There are two important divisions in UNIX operating system architecture.
In simple words you can say –
- Kernal – interacts with the machine’s hardware
- Shell – interacts with the user
The kernel of UNIX is the hub (or core) of the UNIX operating system. Kernel is a set of routines mostly written in C language.
User programs that need to access the hardware (like hard disk or terminal) use the services of the Kernel, which performs the job on the user’s behalf.
User interacts with the Kernal by using System calls. Kernel allocates memory and time to programs and handles the file store and communications in response to system calls.
As an illustration of the way that the unix shell and the kernel work together, suppose a user types mv myfile myfile1 (which has the effect of renaming the file myfile). The unix shell searches the file store for the file containing the program mv, and then requests the kernel, through system calls, to execute the program mv on myfile. When the process mv myfile has finished running, the unix shell then returns the UNIX prompt to the user, indicating that it is waiting for further commands.
Some other functions performed by the kernel in unix system are:
- Managing the machine’s memory and allocating it to each process and decides their priorities.
- Scheduling the work done by the CPU so that the work of each user is carried out as efficiently as is possible.
- Organizing the transfer of data from one part of the machine to another.
- Accepting instructions from the unix shell and carrying them out.
- Enforcing the access permissions that are in force on the file system
The kernel has to do a lot of this work even if no user program is running. It is often called the operating system – a program’s gateway to the computer’s resources.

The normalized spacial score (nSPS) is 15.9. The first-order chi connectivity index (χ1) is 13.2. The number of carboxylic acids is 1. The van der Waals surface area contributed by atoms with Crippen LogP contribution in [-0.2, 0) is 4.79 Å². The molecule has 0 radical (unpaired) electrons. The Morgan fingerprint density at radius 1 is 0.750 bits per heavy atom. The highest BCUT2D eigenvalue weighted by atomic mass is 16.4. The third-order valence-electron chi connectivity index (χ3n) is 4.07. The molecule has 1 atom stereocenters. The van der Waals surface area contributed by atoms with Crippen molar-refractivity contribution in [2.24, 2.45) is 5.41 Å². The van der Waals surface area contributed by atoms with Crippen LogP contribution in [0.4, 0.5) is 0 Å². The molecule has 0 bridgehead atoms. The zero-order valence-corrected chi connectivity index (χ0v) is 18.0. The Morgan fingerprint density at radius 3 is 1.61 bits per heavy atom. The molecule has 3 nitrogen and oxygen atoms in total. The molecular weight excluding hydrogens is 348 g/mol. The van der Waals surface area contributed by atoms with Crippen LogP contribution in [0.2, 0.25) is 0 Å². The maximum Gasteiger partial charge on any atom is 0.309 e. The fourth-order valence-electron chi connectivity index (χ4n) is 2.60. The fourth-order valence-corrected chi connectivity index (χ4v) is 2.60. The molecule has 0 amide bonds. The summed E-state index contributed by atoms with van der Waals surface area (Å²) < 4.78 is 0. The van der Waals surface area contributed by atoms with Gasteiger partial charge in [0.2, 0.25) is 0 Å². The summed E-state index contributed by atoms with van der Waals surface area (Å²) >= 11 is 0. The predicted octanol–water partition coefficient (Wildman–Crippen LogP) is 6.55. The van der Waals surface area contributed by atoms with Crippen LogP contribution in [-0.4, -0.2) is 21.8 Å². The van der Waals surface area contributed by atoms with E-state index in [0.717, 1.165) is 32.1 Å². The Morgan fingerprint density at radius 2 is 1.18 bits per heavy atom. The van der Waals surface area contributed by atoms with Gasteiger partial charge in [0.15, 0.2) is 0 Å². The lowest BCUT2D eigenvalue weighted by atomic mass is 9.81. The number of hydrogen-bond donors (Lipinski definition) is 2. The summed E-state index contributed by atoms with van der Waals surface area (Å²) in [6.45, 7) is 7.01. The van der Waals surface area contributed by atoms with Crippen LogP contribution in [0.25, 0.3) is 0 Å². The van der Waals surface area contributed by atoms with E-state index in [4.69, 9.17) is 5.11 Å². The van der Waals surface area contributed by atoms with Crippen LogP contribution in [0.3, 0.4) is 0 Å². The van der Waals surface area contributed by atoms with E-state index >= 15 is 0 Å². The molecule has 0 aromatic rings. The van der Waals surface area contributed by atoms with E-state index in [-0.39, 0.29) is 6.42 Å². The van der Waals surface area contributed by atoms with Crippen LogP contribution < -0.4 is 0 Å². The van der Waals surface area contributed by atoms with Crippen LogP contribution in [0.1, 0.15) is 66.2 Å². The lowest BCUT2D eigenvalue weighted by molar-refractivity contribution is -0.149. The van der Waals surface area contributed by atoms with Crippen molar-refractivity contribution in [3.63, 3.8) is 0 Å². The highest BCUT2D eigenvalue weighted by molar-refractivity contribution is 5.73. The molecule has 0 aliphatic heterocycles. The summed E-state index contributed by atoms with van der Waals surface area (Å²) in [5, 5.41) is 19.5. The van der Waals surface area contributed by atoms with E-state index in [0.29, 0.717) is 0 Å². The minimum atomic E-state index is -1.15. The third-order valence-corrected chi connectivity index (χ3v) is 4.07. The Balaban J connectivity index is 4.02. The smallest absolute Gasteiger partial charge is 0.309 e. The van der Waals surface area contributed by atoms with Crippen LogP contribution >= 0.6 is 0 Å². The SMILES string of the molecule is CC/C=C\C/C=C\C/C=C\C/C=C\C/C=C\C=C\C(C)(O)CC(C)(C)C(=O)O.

UNIX Shell acts as a medium between the user and the kernel in unix system. When a user logs in, the login program checks the username and password and then starts another program called the shell.
Computers don’t have any inherent capability of translating commands into action. This requires a command line interpreter (CLI) and this is handled by the “Outer Part” of the operating system i.e. Shell. It interprets the commands the user types in and arranges for them to be carried out.
The commands are themselves programs: when they terminate, the shell gives the user another prompt (% on our systems).
In every unix system, the user can customize his own shell, and users can use different shells on the same machine.
The shell keeps a list of the commands you have typed in. If you need to repeat a command, use the cursor keys to scroll up and down the list or type history for a list of previous commands.
You can use any one of these unix shells if they are available on your system. And you can switch between the different unix shells once you have found out if they are available.
- TC shell (tcsh)
- Korn shell (ksh)
- Bourne Again SHell (bash)
- Bourne shell (sh)
- C shell (csh)
When you enter a command through the keyboard (Input), the unix shell thoroughly examines the input for special characters. If it finds any special characters it rebuilds a simplified command line, and finally communicates with the Kernel to verify that the command is executed.